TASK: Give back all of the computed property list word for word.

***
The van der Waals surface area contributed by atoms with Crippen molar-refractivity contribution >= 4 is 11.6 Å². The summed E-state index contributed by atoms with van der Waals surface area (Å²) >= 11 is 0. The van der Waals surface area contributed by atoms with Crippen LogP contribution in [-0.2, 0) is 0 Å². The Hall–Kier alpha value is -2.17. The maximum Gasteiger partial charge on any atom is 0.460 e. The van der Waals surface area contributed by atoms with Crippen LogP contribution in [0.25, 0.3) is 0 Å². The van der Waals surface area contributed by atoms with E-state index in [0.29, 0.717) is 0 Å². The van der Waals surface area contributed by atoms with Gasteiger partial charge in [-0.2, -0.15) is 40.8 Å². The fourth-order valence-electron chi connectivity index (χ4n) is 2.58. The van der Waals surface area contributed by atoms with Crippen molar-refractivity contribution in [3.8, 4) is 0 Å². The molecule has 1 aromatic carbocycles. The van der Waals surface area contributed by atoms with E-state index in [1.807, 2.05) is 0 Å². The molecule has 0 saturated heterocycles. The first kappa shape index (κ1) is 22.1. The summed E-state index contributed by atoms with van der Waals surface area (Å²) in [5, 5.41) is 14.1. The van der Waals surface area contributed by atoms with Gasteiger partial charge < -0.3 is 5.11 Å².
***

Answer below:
The van der Waals surface area contributed by atoms with Crippen molar-refractivity contribution >= 4 is 11.6 Å². The summed E-state index contributed by atoms with van der Waals surface area (Å²) >= 11 is 0. The van der Waals surface area contributed by atoms with Crippen LogP contribution in [-0.2, 0) is 0 Å². The Hall–Kier alpha value is -2.17. The maximum Gasteiger partial charge on any atom is 0.460 e. The van der Waals surface area contributed by atoms with Crippen LogP contribution in [0.25, 0.3) is 0 Å². The van der Waals surface area contributed by atoms with E-state index in [0.29, 0.717) is 0 Å². The van der Waals surface area contributed by atoms with Gasteiger partial charge in [-0.2, -0.15) is 40.8 Å². The fourth-order valence-electron chi connectivity index (χ4n) is 2.58. The van der Waals surface area contributed by atoms with Crippen molar-refractivity contribution in [3.8, 4) is 0 Å². The molecule has 1 aromatic carbocycles. The van der Waals surface area contributed by atoms with E-state index in [1.807, 2.05) is 0 Å². The molecule has 0 saturated heterocycles. The first kappa shape index (κ1) is 22.1. The summed E-state index contributed by atoms with van der Waals surface area (Å²) in [5, 5.41) is 14.1. The van der Waals surface area contributed by atoms with Gasteiger partial charge < -0.3 is 5.11 Å².